Heinz Neumann (6 July 1902 – 26 November 1937) was a German politician from the Communist Party (KPD) and a journalist. He was a member of the Comintern, editor in chief of the party newspaper Die Rote Fahne and a member of the Reichstag.
Born in Berlin into a middle-class family, Neumann studied philology and came into contact with Marxist ideas. In 1920, he was admitted into the Communist Party by Ernst Reuter, then General Secretary. August Thalheimer took him under his wing. Neumann began writing editorials for various KPD newspapers in 1921. He dropped out of university in 1922 and became editor of the Rote Fahne (Red Flag). He was arrested and spent six months in prison, during which he took up Russian, learning it so well, he could speak to Soviet party officials without an interpreter. In 1922, he met Joseph Stalin on a trip, speaking to him in Russian. From that point until 1932, he was a strong supporter of Stalin.
He first belonged to the left wing of the KPD, led by Ruth Fischer. In 1923, he aligned himself with Arthur Ewert and Gerhart Eisler and became the political leader of the party's Mecklenburg district. He participated in the Hamburg Uprising and in 1924, had to flee to Vienna, from where he was expelled to the Soviet Union in 1925. There, he succeeded Ivan Katz as Communist Party representative to the Comintern. From July to December 1927, he represented the Comintern in China. Working with Georgian communist Vissarion Lominadze, he organized the uprising in Guangzhou on 11 December 1927, where 25,000 communists died.
Neumann went back to Germany in 1928 and after the Wittorf Affair, became one of the most important politicians of the KPD. He was considered the major theoretician of the party and became editor in chief of the Rote Fahne. As the chief ideologist, he was responsible for the ultra-left policies, the Revolutionäre Gewerkschafts Opposition and the social fascism policy. At the same time, he encouraged fighting the Nazis and coined the slogan "Schlagt die Faschisten, wo ihr sie trefft!" (Beat the Fascists wherever you meet them!), valid until 1932.
Along with fellow member of the Reichstag Hans Kippenberger, Neumann was the leader of the KPD's paramilitary wing, the Party Self Defense Unit (German: Parteiselbstschutz). As such, Neumann had a major role in the 1931 assassination of Paul Anlauf and Franz Lenck, both of whom were SPD members and Precinct Captains in the Berlin Police].
Elected to the Reichstag in 1930, in 1931, Neumann developed differences with Stalin and Ernst Thälmann, feeling that they were underestimating the danger of a takeover by the Nazis. He was defeated in October 1932, relieved of his party functions in November 1932, and lost his seat in the Reichstag.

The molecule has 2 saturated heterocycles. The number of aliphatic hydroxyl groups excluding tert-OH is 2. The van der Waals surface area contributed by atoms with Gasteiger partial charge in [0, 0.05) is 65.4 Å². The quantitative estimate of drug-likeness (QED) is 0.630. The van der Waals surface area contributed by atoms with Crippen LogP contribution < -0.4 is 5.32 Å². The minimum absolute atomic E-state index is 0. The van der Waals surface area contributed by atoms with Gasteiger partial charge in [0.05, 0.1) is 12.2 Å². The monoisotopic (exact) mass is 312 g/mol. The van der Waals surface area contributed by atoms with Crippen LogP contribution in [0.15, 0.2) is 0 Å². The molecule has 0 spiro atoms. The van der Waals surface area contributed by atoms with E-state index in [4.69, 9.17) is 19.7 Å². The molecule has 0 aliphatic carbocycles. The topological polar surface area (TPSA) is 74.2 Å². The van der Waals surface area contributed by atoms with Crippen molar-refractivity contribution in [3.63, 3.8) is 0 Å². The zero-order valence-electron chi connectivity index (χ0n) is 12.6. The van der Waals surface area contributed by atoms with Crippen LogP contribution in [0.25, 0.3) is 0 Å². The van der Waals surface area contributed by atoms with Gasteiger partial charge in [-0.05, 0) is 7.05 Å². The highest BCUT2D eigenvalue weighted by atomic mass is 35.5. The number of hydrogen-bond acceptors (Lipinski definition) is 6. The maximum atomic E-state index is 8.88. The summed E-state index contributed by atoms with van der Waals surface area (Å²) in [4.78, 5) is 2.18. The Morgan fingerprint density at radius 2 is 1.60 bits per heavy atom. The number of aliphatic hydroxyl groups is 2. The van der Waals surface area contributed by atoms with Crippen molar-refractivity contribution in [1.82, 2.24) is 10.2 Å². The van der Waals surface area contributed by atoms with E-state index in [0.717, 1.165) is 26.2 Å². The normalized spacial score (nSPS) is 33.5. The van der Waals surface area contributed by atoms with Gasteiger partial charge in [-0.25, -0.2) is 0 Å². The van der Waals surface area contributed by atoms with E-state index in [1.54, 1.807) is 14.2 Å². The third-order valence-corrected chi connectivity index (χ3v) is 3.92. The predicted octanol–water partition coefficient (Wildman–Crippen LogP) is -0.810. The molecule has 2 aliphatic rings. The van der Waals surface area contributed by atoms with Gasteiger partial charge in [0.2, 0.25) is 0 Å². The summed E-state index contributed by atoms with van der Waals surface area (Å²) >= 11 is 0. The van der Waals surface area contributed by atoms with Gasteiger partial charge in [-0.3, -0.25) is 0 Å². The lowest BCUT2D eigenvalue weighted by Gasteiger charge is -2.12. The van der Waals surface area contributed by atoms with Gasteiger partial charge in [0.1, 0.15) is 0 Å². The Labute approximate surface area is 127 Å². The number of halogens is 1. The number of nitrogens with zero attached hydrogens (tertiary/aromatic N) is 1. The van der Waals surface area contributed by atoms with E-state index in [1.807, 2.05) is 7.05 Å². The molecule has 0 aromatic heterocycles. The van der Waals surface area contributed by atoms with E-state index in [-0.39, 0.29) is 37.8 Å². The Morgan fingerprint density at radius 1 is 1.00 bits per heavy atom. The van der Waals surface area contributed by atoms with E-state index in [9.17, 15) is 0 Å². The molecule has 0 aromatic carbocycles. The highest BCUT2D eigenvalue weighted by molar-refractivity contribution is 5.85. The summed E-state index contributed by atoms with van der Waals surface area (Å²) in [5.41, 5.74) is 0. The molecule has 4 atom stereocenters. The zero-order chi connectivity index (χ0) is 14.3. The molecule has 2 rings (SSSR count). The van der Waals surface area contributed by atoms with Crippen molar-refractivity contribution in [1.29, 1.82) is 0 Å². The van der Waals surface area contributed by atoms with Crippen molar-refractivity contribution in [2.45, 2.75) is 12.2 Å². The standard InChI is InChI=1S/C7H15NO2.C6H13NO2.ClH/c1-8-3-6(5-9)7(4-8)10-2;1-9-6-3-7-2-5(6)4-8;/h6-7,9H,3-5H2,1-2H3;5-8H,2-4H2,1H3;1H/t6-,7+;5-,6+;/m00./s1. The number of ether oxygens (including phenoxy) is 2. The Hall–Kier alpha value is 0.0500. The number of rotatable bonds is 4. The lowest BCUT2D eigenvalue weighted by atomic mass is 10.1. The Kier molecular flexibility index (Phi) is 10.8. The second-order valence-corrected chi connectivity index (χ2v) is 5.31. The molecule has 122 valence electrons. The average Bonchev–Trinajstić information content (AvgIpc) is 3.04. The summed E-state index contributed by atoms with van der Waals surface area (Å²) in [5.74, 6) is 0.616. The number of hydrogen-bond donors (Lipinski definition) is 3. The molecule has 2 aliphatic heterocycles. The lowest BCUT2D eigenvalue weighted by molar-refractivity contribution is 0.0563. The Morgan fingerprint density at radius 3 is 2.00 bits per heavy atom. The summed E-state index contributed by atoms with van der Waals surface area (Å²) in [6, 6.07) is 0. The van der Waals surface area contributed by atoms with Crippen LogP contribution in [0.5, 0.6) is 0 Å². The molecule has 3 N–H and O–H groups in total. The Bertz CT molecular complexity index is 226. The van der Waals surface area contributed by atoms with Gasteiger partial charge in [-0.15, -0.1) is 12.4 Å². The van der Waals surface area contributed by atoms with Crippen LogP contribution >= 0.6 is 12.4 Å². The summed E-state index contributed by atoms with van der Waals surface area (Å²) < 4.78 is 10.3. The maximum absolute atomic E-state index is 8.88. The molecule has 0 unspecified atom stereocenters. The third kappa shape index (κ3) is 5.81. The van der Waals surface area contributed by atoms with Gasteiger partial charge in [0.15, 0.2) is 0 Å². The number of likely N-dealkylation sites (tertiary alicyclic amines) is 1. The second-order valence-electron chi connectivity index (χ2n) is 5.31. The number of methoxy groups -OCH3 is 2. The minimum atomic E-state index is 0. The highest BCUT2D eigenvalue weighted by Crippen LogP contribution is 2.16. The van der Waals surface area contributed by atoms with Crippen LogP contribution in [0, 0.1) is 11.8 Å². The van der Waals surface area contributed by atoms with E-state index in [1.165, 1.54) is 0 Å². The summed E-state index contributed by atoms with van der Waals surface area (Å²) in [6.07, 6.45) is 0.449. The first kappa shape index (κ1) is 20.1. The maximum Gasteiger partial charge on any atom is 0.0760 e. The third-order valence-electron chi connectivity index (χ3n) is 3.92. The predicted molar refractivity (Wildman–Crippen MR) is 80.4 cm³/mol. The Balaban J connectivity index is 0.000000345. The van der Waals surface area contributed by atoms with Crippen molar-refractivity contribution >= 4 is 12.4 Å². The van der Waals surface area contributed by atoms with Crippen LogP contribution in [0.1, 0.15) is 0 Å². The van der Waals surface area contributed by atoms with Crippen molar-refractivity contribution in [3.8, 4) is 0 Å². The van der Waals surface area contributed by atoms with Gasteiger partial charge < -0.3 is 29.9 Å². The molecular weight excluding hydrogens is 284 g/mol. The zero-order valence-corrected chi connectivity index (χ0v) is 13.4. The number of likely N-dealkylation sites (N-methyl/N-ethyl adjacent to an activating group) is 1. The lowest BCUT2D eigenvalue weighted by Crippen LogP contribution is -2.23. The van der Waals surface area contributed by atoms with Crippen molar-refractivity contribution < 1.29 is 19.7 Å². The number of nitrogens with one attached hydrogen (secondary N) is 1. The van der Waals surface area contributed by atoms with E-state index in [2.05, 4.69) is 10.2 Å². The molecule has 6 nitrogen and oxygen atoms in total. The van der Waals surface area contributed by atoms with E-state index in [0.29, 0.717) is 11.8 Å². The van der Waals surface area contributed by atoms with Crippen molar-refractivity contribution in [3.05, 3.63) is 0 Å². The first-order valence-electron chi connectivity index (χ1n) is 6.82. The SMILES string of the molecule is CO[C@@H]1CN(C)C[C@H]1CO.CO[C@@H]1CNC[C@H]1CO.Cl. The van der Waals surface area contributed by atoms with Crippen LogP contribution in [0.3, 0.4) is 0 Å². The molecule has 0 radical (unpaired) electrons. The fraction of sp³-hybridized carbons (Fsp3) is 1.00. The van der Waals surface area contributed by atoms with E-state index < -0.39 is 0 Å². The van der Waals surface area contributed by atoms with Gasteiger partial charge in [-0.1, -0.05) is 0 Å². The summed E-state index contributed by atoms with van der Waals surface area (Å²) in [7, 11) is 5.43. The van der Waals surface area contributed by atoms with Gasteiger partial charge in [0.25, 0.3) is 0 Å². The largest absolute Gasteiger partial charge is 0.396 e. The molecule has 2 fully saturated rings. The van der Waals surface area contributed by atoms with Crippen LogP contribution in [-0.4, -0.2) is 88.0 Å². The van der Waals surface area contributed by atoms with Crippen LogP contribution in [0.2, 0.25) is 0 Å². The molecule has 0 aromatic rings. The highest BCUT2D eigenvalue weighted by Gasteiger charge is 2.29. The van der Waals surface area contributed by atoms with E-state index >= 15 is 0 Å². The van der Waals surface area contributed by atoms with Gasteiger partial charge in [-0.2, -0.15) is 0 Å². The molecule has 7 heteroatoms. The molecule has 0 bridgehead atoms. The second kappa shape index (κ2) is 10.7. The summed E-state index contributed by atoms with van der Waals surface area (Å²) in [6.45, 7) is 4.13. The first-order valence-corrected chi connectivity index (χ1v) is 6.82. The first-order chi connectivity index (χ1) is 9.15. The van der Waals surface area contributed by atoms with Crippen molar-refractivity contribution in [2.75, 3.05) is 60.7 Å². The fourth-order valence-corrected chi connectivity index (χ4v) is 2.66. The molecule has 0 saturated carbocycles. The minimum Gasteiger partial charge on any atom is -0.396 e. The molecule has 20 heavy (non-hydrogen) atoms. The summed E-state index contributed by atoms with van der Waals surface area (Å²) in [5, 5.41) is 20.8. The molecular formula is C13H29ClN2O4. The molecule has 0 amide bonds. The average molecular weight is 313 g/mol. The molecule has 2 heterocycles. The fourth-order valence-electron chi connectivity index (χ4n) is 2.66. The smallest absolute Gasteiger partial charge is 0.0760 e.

He was sent to Spain to represent the Comintern, then lived illegally in Switzerland. In January 1934, accused of having tried to split the party, he was forced to write a "self criticism". In late 1934, he was arrested in Zurich by the Swiss immigration authorities and was imprisoned there for six months, after which, he was expelled. He was sent to the Soviet Union, where he fell victim to the Great Purge and was arrested on 27 April 1937 by the NKVD. He was sentenced to death on 26 November 1937 by the Military Collegium of the Supreme Court of the Soviet Union and shot the same day.
Heinz Neumann began dating Margarete Buber-Neumann in 1929 and later lived in unmarried union with her. After he disappeared in the Great Purge, she was also arrested and was turned over to Nazi Germany 1940 by the Soviet authorities.
- Die vaterländischen Mörder Deutschlands. Bayern in der kleinen Entente. Das Ergebnis des Münchener Hochverratsprozesses. Berlin 1923 (with Karl Frank)
- Maslows Offensive gegen den Leninismus. Kritische Bemerkungen zur Parteidiskussion. Hamburg 1925
- Was ist Bolschewisierung? Hamburg 1925
- Der ultralinke Menschewismus. Berlin 1926
- J. W. Stalin. Hamburg 1930
- Durch rote Einheit zur Macht. Heinz Neumanns Abrechnung mit der Politik des sozialdemokratischen Parteivorstandes. Berlin 1931
- Prestes, der Freiheitsheld von Brasilien. Moskau 1936.
- Literature by and about Heinz Neumann in the German National Library catalogue
- Heinz Neumann in the Neue Deutsche Biographie (German)